Which brings me to the Scottish connection. The company that’s building the dam is SDIC, which is owned by the Chinese government and operates energy projects in Scotland through its wholly-owned subsidiary Red Rock Power. You may remember Nicola Sturgeon opening their new offices in Edinburgh and saying she was committed to working closely with SDIC to support their investments in Scotland. The Government clearly had its eye on the global potential of its renewable sector and thought SDIC would be a good friend to have. They were wrong.
The problem for the Government now is that a company with which it has a relationship because of its windfarm developments, Red Rock, is part of an organisation that’s driving through a project that’s a direct threat to the environment and could lead to the extinction of a rare species. It is also depressing to note that in two years of construction, 17 people have died. The Scottish Government tell me it has not provided any funding support to Red Rock Power in relation to its offshore wind activities in Scotland and that its officials last met with Red Rock in November 2022 to discuss progress on the Inch Cape offshore wind farm off the coast of Angus. You can see what they’re trying to do here: they’re trying to maintain distance from a brand that is starting to cause them trouble. It won’t wash though.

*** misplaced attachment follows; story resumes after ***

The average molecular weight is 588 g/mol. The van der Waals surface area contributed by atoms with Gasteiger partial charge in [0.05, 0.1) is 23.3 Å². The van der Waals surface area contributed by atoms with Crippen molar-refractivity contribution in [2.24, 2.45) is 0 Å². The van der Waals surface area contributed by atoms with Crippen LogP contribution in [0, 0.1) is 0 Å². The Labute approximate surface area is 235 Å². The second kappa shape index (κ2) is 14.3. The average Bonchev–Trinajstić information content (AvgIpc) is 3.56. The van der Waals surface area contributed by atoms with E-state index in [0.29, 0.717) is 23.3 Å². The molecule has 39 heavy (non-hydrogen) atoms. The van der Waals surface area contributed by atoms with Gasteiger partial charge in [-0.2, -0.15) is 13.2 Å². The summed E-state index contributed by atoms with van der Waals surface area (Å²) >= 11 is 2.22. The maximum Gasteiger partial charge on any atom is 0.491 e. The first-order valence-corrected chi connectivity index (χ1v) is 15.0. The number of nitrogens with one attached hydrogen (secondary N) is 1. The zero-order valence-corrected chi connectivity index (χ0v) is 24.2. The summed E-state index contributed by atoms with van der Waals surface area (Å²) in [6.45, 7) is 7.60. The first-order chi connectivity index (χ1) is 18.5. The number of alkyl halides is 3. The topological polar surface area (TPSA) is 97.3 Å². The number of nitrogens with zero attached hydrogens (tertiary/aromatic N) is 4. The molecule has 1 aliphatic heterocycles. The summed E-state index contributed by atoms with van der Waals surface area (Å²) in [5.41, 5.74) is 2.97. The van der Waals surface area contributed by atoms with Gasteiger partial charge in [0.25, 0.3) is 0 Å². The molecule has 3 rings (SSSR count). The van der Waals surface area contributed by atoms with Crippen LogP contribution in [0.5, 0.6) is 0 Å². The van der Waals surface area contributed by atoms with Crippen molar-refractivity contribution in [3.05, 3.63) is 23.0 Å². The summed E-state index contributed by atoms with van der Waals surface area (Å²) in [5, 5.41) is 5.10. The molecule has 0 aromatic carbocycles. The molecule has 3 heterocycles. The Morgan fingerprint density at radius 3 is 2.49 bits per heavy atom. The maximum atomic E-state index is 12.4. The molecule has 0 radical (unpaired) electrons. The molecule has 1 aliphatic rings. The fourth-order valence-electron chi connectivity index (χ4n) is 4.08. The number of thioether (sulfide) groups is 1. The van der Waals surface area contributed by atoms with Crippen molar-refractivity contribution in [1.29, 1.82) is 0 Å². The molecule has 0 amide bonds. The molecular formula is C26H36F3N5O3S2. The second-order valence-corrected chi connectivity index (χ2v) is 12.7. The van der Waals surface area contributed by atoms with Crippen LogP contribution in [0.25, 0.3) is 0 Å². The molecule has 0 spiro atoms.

It also looks like Red Rock Power are trying something similar. One of their spokespeople said to me it wouldn’t be appropriate to comment on SDIC’s behalf or on a project outside of Red Rock Power’s jurisdiction, but the point the campaigners make is that Red Rock appears to be trying to hide behind the technical structure of its business. What the campaigners would like to see instead is for Red Rock to raise the issue of the dam within SDIC and point out its potential to damage the brand in Scotland. And that potential will only increase as the scandal grows.